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Going Big, Not Going Home

As operational applications in the financial services industry — mirroring their cousins in general business apps and consumer services apps — continue to get smaller and sleeker, Chicago-based electronic trading technologies provider Trading Technologies (TT) is taking the opposite tack.

Since December, TT has gradually rolled out its new service TT Desktop, which offers complex workspaces spread over as many as 16 desktop monitors at a time, using browser technology. While the company continues to support its X_TRADER order-entry platform, which operates without using a browser, TT Desktop adds power and capabilities to what that platform can do, according to Jason Shaffer, director of execution services at Trading Technologies.

From 2009 to 2015, Shaffer worked as a proprietary futures trader for TT, before shifting to the company’s product development arm, so he brought a trader’s perspective to the use of systems being developed. Intelligent Trading Technology spoke with Shaffer about the development and rollout of TT Desktop, and how it may expand TT’s customer base.

“The bar for a full-fledged desktop application is it had to meet the needs of our most demanding customers,” he says. “Over the last two years, there’s been a pretty rapid evolution of the technology that we’re using, which facilitated getting us where we needed to be from a performance perspective.”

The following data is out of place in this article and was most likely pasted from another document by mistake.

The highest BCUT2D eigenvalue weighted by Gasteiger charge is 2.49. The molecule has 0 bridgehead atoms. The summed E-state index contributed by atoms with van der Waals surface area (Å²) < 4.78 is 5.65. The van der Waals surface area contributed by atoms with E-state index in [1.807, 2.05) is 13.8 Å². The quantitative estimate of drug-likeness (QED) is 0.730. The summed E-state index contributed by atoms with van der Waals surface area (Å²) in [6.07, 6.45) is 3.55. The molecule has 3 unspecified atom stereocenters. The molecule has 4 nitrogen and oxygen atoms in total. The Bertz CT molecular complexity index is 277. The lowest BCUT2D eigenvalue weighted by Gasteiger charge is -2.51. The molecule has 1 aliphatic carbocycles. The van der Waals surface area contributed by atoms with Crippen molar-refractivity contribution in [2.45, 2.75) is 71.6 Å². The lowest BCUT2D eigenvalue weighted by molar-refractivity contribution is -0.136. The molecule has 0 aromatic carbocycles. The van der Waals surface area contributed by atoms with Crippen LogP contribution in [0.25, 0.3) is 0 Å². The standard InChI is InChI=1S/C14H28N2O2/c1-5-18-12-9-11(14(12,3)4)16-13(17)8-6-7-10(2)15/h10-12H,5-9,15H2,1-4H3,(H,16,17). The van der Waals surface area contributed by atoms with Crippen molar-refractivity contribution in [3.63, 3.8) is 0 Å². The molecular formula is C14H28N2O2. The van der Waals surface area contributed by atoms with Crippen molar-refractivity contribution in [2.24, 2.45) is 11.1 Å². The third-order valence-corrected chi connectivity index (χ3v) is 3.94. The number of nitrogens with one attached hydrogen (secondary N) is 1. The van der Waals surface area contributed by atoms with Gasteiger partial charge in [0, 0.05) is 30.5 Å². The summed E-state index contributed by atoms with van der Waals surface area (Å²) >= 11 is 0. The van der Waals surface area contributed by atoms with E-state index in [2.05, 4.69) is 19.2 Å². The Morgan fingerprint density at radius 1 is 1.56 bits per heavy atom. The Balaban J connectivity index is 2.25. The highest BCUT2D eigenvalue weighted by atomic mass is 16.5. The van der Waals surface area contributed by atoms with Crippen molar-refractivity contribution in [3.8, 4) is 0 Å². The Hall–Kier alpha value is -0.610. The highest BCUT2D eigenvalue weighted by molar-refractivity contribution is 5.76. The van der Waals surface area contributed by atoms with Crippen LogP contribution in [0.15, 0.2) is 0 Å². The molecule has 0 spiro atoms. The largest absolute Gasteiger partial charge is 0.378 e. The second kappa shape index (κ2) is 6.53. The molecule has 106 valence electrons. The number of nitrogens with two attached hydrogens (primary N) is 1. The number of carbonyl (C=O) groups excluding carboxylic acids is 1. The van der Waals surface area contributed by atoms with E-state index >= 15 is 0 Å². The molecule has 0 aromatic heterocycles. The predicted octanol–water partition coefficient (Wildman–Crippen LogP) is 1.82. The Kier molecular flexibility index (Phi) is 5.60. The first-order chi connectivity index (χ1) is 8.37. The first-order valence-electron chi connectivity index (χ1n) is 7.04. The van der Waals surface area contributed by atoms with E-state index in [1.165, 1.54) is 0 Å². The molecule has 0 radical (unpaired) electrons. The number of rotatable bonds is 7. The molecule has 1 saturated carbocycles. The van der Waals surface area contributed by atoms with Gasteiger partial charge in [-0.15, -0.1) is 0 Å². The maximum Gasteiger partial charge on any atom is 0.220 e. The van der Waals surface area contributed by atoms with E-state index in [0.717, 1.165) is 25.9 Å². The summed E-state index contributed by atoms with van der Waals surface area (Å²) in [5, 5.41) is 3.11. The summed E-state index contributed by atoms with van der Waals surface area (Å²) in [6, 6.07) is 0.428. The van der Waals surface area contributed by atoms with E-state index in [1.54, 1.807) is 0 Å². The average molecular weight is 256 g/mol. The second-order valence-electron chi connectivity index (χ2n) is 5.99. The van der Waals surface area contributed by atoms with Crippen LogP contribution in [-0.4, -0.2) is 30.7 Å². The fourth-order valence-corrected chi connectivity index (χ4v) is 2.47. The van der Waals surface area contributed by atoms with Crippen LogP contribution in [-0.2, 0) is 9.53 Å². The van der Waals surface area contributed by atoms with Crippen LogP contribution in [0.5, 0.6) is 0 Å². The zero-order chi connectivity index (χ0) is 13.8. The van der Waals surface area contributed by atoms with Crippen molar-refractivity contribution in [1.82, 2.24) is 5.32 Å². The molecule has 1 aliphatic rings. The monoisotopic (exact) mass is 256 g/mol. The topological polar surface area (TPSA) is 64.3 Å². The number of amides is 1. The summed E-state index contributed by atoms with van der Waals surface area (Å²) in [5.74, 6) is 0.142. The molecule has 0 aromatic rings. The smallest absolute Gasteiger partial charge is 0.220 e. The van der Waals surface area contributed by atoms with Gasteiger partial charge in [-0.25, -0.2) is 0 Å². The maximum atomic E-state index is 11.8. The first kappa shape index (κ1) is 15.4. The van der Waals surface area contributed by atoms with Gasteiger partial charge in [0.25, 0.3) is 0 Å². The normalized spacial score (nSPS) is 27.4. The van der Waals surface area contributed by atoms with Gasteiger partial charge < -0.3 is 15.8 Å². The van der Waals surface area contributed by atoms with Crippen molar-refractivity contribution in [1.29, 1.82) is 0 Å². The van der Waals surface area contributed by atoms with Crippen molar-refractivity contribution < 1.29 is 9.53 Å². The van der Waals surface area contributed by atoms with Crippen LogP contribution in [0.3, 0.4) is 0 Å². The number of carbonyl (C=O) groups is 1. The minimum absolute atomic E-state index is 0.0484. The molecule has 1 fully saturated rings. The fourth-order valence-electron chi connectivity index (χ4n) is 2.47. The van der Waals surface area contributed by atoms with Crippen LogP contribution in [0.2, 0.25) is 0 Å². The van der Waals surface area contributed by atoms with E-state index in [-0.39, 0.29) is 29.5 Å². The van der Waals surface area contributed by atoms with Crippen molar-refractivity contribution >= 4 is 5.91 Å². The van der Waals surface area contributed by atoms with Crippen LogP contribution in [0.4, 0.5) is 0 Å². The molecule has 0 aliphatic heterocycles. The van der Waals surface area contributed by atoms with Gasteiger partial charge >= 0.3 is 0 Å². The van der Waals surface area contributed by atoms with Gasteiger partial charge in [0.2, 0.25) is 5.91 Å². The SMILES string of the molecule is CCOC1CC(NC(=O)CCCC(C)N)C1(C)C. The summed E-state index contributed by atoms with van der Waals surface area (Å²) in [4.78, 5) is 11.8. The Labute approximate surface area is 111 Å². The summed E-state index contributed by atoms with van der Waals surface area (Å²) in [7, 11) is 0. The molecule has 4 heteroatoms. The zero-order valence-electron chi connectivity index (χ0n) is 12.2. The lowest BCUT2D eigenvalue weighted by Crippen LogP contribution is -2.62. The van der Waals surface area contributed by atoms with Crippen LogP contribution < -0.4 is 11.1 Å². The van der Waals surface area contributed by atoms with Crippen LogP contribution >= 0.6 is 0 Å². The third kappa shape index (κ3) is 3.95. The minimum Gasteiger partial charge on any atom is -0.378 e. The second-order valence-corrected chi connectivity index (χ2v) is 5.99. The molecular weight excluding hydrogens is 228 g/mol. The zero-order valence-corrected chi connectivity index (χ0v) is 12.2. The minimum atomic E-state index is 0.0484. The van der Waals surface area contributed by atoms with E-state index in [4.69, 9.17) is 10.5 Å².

The development of TT Desktop began in earnest in the middle of 2016, with performance testing and work on improving the user experience provided, according to Shaffer. TT began making a beta version of TT Desktop available by the end of 2016, and made the service widely available on April 27 to TT customers and in a free demo version.

For about three months before the beta release, TT’s product engineering and management teams tested the limits of TT Desktop, Shaffer recalls. “Once testing was complete, we were more comfortable putting it in the hands of customers who would be trading real money, even on a beta version,” he says. “The feedback from beta users was overwhelmingly positive.”

The difference provided by TT Desktop is the ability to deploy processing power to heavy loads of incoming data, including price updates and order activity. “In a browser world, you have only one window available to you. You may have Excel, news feeds and other applications all running at once,” says Shaffer. “You can’t have a single browser window stretched across multiple monitors. If you need flexibility in your workspace arrangement, TT Desktop will be right.

“From an ease of development perspective, our iteration speed, and ability to scale and support our software are significantly higher,” he adds.

TT is continuing to optimise the performance of TT Desktop, according to Shaffer. “A lot of our forward progress will be in the features and functionality, and different customer use cases that you can enable through the platform as a whole,” he says.

Still, TT Desktop is built on the same code as a simpler browser-based version of TT’s service, and as a result, improvements made to TT Desktop may also appear in the prior browser-based version. The TT platform creates and executes spreads, charts and price for analysis. It can simulate trading and does automate trading, while TT Desktop, with its maximised view of markets, provides front-end trading using software-as-a-service delivery.

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